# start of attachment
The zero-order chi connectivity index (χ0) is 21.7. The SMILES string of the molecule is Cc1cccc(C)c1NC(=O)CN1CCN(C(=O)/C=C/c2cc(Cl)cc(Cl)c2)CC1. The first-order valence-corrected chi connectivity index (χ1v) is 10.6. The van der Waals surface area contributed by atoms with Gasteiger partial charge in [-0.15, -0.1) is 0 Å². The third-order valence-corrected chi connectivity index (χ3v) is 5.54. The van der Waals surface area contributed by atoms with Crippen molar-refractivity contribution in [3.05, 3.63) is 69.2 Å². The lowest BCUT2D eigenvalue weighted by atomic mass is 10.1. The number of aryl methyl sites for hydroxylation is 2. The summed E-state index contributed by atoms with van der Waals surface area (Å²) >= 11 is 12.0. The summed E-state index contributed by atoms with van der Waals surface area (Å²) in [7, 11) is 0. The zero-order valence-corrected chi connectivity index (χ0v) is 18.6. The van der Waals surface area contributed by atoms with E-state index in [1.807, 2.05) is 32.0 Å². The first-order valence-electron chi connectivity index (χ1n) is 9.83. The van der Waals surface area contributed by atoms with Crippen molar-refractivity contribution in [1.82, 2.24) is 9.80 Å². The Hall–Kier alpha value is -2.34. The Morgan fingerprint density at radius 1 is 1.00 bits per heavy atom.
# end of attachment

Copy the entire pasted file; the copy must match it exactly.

The zero-order chi connectivity index (χ0) is 21.7. The SMILES string of the molecule is Cc1cccc(C)c1NC(=O)CN1CCN(C(=O)/C=C/c2cc(Cl)cc(Cl)c2)CC1. The first-order valence-corrected chi connectivity index (χ1v) is 10.6. The van der Waals surface area contributed by atoms with Gasteiger partial charge in [-0.15, -0.1) is 0 Å². The third-order valence-corrected chi connectivity index (χ3v) is 5.54. The van der Waals surface area contributed by atoms with Crippen molar-refractivity contribution in [3.05, 3.63) is 69.2 Å². The lowest BCUT2D eigenvalue weighted by atomic mass is 10.1. The number of aryl methyl sites for hydroxylation is 2. The summed E-state index contributed by atoms with van der Waals surface area (Å²) >= 11 is 12.0. The summed E-state index contributed by atoms with van der Waals surface area (Å²) in [7, 11) is 0. The zero-order valence-corrected chi connectivity index (χ0v) is 18.6. The van der Waals surface area contributed by atoms with E-state index in [1.807, 2.05) is 32.0 Å². The first-order valence-electron chi connectivity index (χ1n) is 9.83. The van der Waals surface area contributed by atoms with Crippen molar-refractivity contribution in [1.82, 2.24) is 9.80 Å². The Hall–Kier alpha value is -2.34. The Morgan fingerprint density at radius 1 is 1.00 bits per heavy atom.